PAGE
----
text: 'Show Length',
  click: function() {
    alert(theQueue.queue('alerts').length);
  }
}).appendTo('body');
Tags

Amazon's menu prediction cone

Image
A screenshot of the Amazon menu, with a triangle/cone overlaid demonstrating the region wherein the menu will remain locked to the current item if the pointer doesn't stray outside of it.
A visualization of the mathematical cone that Amazon uses to predict the menu item you're heading for. Cone is not actually visible.

Standard drop-down menus that contain sub-menus very often have no concept of user intent, and this can lead to a repeating frustration that most of us have likely run into: straying off course by even a single pixel can cause the sub-menu to close instantly. Ways around this include adding a delay to try and account for user error, but that doesn’t feel as snappy. Amazon has a really clever solution that accounts for user error yet responds instantly:

At every position of the [pointer] you can picture a triangle between the current mouse position and the upper and lower right corners of the dropdown menu. If the next mouse position is within that triangle, the user is probably moving their [pointer] into the currently displayed submenu. Amazon uses this for a nice effect. As long as the [pointer] stays within that blue triangle the current submenu will stay open. It doesn’t matter if the [pointer] hovers over “Appstore for Android” momentarily – the user is probably heading toward “Learn more about Cloud Drive.”

And if the [pointer] goes outside of the blue triangle, they instantly switch the submenu, giving it a really responsive feel.

So if you’re as geeky as me and think something this trivial is cool, I made a jQuery plugin that fires events when detecting this sort of directional menu aiming: jQuery-menu-aim.

See the source link for more.

Abstraction libraries - Robust Client-Side JavaScript

Every year or so, someone writes an article titled “You do not need jQuery” or “You do not need Lodash”. These articles point out that the native APIs have been improved since or old browsers that prevented the usage of native APIs have died out. That is right, but they often miss the other main goal of libraries.

Libraries provide a concise and consistent API that is an abstraction of several inconsistent browser APIs. For example, using jQuery for traversing and manipulating the DOM, handling events and animation is still more pleasant than using the respective native APIs. This is because jQuery provides an unbeaten abstraction: A list type containing DOM nodes with powerful map, reduce and filter operations. Also, jQuery still deals with browser inconsistencies and tries to level them.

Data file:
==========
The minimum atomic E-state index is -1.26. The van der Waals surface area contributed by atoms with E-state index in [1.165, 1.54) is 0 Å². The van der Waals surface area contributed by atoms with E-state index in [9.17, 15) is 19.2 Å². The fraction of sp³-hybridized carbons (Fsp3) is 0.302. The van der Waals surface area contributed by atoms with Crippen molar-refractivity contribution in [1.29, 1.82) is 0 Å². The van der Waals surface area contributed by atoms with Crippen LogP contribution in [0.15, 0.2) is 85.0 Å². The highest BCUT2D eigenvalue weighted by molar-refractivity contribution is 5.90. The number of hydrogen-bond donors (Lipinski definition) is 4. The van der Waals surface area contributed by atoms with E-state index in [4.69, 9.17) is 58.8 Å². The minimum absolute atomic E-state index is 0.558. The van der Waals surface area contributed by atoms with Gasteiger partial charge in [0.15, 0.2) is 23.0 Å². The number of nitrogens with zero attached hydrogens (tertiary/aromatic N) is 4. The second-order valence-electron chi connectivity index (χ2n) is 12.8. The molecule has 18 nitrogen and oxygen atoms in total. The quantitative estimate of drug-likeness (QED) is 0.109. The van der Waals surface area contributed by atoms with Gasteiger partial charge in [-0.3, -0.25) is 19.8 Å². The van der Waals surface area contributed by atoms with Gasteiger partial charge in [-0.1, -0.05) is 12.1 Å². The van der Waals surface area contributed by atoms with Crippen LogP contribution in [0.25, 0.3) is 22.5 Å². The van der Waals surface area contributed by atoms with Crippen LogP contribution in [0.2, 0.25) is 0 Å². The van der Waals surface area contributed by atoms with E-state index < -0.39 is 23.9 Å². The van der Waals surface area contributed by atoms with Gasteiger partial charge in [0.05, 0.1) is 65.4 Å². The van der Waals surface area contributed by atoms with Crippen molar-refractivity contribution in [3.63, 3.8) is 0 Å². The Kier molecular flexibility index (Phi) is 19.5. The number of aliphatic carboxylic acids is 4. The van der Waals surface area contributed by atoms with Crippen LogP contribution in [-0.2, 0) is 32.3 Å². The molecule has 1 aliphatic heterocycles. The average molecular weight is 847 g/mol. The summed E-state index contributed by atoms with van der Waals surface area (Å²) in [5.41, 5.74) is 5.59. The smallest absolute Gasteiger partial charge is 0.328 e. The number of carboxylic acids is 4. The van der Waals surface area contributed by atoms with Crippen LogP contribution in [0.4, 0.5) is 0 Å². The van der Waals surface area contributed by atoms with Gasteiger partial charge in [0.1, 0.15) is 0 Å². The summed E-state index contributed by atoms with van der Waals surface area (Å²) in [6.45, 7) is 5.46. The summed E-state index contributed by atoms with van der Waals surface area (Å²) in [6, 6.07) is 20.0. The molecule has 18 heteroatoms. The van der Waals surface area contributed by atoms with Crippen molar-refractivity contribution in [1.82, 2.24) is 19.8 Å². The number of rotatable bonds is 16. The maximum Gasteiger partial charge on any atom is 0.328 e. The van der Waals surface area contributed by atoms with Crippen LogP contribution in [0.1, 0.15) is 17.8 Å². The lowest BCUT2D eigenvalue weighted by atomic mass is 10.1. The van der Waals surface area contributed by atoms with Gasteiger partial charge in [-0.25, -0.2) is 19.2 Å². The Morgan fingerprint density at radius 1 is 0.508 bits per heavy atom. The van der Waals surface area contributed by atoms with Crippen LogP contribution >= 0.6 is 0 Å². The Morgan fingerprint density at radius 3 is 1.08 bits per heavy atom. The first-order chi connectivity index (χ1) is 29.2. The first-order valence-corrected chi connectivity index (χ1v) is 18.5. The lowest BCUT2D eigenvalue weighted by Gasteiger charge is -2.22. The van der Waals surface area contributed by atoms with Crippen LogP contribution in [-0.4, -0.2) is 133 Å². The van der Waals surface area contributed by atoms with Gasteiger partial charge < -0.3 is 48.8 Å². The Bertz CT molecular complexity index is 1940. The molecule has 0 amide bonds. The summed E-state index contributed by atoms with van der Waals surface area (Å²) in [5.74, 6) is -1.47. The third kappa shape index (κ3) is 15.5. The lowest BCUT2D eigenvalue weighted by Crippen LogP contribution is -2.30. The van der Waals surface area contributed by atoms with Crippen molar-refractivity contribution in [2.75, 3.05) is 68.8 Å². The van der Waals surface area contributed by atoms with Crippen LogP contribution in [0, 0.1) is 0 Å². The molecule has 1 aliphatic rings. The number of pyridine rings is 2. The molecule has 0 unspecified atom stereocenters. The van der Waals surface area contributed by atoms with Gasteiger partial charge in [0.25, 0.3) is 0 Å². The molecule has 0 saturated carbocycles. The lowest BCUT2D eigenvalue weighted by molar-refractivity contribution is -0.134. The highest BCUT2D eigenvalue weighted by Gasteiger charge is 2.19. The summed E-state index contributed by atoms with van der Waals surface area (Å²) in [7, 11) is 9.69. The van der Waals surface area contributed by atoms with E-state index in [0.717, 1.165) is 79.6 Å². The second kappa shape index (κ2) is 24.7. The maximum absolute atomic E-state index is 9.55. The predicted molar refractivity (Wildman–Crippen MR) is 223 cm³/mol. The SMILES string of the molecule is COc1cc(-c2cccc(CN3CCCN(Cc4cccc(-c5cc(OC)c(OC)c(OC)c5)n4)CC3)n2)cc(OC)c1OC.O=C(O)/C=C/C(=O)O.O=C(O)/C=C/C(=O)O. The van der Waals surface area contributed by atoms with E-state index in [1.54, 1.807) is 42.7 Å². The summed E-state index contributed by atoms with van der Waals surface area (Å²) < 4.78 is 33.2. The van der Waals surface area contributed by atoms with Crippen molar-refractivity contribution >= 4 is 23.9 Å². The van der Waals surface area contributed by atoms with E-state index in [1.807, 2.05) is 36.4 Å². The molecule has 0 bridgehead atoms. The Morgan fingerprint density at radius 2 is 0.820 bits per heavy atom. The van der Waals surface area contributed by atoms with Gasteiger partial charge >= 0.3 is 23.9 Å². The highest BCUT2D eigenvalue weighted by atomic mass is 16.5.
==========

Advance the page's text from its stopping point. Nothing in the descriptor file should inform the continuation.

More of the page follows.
For the sake of robustness, use well-tested, rock-solid libraries. The time, resources and brain power that went into the creation and maintenance of such libraries do not compare to your own solutions.

Quoted content by Mathias Schäfer is licensed under CC BY-SA. See the other snippets from Robust Client-Side JavaScript.

A love letter to jQuery

It hurts me when I hear them say things like “you don’t need jQuery”. They don’t remember how dark it was before your light. We needed you then and we still need you now. I like the way you do things and although the years have passed, for certain tasks, you still do what you do better than anyone else could. I trust you. I know you and you know me. There will always be other ways we could do things, but I know I can rely on you and you’re always there when I need you to be.

More Proof We Don't Control Our Web Pages

I’ve talked about this before: As web designers, we can’t trust the network. Sure, we have to contend with mobile data “dead zones” and dropped connections as our users move about throughout the day, but there’s a lot more to the network that’s beyond our control.

Here’s a roundup of some of my “favorite” network issue related headlines from the last few years:

Some of these issues can be avoided by serving content over HTTPS, but that still won’t enable you to bypass things like firewall blacklists (which led to the jQuery outage on Sky). Your best bet is to design defensively and make sure your users can still accomplish their goals on your site when some resources are missing or markup is altered.

We can’t control what happens to us in this world, we can only control our reaction to it.